Your July 21 editorial “Taxing the rich” brought some questions to mind.
None can disagree that the pursuit of the American dream is conditioned upon good work ethic. So why all this fret about our economy collapsing and unemployment mounting?
Why did the most generous tax relief given in all of our history under President George W. Bush fail to create jobs? Who is creating jobs, how, and where?
I suggest that those who would like an answer should study advanced economic theory, economic thought, and the applied fields of economics — after a thorough study of American economic history.
Those of us who have spent a lifetime in that field have yet to fully understand the linkages and are rarely listened to by people who are interested in party politics.
Sylvania Twp., stay in TARTA
Any plan to pull Sylvania Township out of the Toledo Regional Transit Authority is premature and perhaps ill-conceived (“Sylvania Township eyes opt-out of TARTA,” July 20). Many in the township rely on TARTA and TARTA “Call-A-Ride” as a primary form of transportation, whether they need to get to jobs, schools, or appointments.
Before any move is made away from TARTA, Sylvania Township trustees must consider the needs of its transit-dependent populations, the economic impact of eliminating or reducing transit services, alternative transit services, and the aggregate economic costs and benefits of TARTA participation.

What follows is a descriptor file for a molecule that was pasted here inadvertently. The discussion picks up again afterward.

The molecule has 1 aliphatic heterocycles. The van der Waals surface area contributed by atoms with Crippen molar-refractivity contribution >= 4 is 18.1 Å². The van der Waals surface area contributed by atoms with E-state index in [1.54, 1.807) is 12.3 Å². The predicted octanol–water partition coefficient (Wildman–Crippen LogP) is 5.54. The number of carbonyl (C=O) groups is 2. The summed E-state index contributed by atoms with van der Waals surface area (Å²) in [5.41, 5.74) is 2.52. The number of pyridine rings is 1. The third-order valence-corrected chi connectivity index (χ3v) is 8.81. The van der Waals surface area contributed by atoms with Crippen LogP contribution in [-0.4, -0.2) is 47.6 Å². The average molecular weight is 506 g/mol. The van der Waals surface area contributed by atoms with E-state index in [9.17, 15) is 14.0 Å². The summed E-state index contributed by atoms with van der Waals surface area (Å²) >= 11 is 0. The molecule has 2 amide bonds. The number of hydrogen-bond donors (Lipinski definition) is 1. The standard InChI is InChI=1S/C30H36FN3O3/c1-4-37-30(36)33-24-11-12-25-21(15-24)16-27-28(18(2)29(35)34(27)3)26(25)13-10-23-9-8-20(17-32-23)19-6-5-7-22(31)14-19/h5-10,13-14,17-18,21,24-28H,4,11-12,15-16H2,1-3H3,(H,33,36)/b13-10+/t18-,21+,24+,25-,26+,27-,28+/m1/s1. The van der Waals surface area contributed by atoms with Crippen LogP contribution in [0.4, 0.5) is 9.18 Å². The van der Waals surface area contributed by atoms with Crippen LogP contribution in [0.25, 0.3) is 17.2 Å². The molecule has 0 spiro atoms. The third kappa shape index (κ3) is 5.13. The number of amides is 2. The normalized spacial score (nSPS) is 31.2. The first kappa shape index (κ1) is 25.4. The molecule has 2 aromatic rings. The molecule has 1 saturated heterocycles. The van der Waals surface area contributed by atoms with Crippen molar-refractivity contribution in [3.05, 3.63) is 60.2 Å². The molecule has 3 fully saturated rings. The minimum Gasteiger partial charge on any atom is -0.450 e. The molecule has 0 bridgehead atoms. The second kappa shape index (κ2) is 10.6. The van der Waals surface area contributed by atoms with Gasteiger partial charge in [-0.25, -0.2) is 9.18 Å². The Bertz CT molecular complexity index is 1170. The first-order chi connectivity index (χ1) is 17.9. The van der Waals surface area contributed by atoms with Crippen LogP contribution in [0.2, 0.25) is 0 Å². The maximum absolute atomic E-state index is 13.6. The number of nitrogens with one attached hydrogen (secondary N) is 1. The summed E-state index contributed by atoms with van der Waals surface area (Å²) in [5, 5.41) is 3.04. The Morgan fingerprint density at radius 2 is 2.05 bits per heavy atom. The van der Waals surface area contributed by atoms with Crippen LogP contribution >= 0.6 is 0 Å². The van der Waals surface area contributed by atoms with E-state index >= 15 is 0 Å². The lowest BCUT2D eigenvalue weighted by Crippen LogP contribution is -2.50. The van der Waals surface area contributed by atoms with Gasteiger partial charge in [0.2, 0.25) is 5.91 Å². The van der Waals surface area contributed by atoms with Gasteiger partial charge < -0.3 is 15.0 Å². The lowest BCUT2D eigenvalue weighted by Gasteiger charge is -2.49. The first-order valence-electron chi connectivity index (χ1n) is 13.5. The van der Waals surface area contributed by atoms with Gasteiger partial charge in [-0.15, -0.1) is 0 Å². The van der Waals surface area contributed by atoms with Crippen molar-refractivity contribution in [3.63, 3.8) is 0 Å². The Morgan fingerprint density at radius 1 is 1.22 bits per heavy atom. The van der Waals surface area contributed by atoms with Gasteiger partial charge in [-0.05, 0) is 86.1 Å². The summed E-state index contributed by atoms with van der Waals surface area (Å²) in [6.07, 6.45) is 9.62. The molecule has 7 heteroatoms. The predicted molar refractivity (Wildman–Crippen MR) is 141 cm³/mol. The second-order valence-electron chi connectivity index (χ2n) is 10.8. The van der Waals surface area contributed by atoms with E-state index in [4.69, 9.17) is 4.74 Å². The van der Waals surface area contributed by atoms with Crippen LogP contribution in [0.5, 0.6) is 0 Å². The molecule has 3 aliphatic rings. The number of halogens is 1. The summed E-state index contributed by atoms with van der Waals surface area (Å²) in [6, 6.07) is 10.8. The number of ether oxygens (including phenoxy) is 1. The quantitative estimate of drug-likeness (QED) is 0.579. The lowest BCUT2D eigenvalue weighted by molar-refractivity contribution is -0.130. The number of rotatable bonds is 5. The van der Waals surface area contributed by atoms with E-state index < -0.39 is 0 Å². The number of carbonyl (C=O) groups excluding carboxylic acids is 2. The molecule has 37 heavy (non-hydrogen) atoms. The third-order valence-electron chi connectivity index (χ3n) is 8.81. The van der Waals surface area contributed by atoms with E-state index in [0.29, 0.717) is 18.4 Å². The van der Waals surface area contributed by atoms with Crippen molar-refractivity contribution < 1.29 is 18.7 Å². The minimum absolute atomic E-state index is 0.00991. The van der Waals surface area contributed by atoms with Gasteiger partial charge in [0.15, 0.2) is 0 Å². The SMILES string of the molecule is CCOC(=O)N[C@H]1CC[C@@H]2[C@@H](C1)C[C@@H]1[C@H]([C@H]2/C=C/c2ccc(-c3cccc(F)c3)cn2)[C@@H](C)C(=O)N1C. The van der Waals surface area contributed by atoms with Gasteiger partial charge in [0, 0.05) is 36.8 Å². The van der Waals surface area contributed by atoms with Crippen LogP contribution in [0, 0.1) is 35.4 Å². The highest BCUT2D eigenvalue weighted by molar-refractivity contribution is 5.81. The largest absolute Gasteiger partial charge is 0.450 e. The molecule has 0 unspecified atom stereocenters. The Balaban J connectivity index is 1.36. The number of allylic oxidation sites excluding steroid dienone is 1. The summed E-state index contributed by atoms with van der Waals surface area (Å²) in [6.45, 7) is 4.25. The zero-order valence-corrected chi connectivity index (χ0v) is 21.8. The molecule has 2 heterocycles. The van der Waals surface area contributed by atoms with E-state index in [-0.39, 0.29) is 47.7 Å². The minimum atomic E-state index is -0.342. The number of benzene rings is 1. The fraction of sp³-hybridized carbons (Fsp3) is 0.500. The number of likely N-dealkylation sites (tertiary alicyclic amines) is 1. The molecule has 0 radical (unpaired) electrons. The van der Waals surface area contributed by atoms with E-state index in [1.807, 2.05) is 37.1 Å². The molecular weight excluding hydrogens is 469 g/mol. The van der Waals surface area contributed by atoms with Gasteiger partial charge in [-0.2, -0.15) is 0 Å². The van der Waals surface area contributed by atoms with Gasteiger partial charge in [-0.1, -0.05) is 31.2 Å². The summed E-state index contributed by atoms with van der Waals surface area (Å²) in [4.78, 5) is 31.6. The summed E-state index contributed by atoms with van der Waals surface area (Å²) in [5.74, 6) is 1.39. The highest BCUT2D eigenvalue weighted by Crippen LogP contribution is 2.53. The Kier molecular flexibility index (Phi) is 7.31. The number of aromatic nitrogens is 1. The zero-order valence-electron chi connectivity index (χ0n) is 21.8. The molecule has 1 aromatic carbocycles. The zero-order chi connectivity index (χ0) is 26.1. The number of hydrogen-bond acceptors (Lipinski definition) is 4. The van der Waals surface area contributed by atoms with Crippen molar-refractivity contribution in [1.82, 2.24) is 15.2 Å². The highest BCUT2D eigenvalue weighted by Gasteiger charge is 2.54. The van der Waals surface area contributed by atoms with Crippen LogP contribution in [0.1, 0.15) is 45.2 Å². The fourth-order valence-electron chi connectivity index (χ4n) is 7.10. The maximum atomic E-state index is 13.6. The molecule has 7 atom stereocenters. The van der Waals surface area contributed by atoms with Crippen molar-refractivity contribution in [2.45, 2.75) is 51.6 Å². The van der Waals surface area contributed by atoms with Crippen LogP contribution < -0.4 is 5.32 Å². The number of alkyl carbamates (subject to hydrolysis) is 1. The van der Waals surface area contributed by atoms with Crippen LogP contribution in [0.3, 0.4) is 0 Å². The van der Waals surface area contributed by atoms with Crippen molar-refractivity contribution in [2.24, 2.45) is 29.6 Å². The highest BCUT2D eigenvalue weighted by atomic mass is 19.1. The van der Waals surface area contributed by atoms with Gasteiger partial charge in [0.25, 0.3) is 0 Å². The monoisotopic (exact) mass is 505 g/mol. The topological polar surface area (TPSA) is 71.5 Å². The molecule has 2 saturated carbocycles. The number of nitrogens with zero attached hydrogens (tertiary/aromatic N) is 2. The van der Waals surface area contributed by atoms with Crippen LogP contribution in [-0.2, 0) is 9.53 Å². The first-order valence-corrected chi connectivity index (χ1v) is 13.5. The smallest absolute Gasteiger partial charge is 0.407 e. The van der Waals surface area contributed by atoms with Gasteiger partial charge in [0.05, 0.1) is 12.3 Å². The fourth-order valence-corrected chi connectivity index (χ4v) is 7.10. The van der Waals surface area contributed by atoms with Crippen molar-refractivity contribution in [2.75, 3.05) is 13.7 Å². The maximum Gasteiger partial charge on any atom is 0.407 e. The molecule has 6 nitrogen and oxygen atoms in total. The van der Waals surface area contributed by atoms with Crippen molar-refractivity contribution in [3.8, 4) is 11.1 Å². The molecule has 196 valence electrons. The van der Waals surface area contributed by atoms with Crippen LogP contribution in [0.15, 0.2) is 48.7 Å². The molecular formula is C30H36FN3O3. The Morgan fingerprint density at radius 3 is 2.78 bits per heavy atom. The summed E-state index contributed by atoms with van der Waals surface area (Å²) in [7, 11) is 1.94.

Given increasing traffic volumes and congestion in the township, the trustees’ time might better be spent in considering enhancements to service and promoting transit use as a meaningful alternative to the automobile.
Thomas J. McArdle
Old name reflects Polish heritage
Why is it necessary for a neighborhood to change its name, which represented a culture of proud, hard-working immigrants (“Old neighborhood with Polish roots picks a new name,” July 15)?
Polish families built magnificient churches, educated their children, established and supported mom-and-pop businesess, and kept immaculate houses.
Out of respect, let the community keep the name “Kuschwantz.”
Joyce (Zablocki) Michalak
To neighborhood, name’s the same
You can take a duck and call it a chicken, but it’s still a duck. In remembrance of those who came before us, long live Kuschwantz.
Think it’s hot here? Think again
Think it’s been hot in Toledo? Imagine wearing a backpack, boots, long-sleeve shirt, pants, goggles, helmet, and body armor. Picture yourself in a desert, and that someone is trying to kill you. This is everyday life for our soldiers in the Middle East.
Not so hot in Toledo now, is it?